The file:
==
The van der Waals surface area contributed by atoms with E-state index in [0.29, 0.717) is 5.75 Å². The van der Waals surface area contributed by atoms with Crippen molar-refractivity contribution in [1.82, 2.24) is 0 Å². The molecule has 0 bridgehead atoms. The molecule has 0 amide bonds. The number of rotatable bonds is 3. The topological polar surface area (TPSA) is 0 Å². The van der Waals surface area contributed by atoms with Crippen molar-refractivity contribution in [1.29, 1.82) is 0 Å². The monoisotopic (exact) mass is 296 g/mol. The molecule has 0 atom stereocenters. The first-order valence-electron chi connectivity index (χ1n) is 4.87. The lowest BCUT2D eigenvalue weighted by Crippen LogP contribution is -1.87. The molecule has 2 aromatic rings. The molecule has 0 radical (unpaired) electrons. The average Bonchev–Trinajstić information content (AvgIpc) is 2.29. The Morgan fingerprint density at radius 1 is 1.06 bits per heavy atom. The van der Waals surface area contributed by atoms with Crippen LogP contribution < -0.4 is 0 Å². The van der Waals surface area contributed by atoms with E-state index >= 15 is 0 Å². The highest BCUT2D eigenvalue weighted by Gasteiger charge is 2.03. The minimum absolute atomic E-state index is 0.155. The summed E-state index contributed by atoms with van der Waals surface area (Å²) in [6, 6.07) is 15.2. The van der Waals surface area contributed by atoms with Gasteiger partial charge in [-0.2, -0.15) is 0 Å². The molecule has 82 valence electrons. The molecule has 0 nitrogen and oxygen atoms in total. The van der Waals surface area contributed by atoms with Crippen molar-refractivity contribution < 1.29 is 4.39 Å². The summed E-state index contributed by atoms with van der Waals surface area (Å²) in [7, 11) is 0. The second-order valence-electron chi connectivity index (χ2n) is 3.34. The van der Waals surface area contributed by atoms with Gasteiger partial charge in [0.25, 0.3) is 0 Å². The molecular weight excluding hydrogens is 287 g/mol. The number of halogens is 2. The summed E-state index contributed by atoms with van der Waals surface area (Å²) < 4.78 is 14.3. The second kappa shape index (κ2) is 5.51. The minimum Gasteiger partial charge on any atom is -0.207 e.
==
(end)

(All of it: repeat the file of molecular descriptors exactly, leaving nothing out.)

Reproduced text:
The van der Waals surface area contributed by atoms with E-state index in [0.29, 0.717) is 5.75 Å². The van der Waals surface area contributed by atoms with Crippen molar-refractivity contribution in [1.82, 2.24) is 0 Å². The molecule has 0 bridgehead atoms. The molecule has 0 amide bonds. The number of rotatable bonds is 3. The topological polar surface area (TPSA) is 0 Å². The van der Waals surface area contributed by atoms with Crippen molar-refractivity contribution in [1.29, 1.82) is 0 Å². The monoisotopic (exact) mass is 296 g/mol. The molecule has 0 atom stereocenters. The first-order valence-electron chi connectivity index (χ1n) is 4.87. The lowest BCUT2D eigenvalue weighted by Crippen LogP contribution is -1.87. The molecule has 2 aromatic rings. The molecule has 0 radical (unpaired) electrons. The average Bonchev–Trinajstić information content (AvgIpc) is 2.29. The Morgan fingerprint density at radius 1 is 1.06 bits per heavy atom. The van der Waals surface area contributed by atoms with Crippen LogP contribution < -0.4 is 0 Å². The van der Waals surface area contributed by atoms with E-state index >= 15 is 0 Å². The highest BCUT2D eigenvalue weighted by Gasteiger charge is 2.03. The minimum absolute atomic E-state index is 0.155. The summed E-state index contributed by atoms with van der Waals surface area (Å²) in [6, 6.07) is 15.2. The van der Waals surface area contributed by atoms with Gasteiger partial charge in [-0.2, -0.15) is 0 Å². The molecule has 82 valence electrons. The molecule has 0 nitrogen and oxygen atoms in total. The van der Waals surface area contributed by atoms with Crippen molar-refractivity contribution < 1.29 is 4.39 Å². The summed E-state index contributed by atoms with van der Waals surface area (Å²) in [7, 11) is 0. The second-order valence-electron chi connectivity index (χ2n) is 3.34. The van der Waals surface area contributed by atoms with Gasteiger partial charge in [0.25, 0.3) is 0 Å². The molecular weight excluding hydrogens is 287 g/mol. The number of halogens is 2. The summed E-state index contributed by atoms with van der Waals surface area (Å²) < 4.78 is 14.3. The second kappa shape index (κ2) is 5.51. The minimum Gasteiger partial charge on any atom is -0.207 e.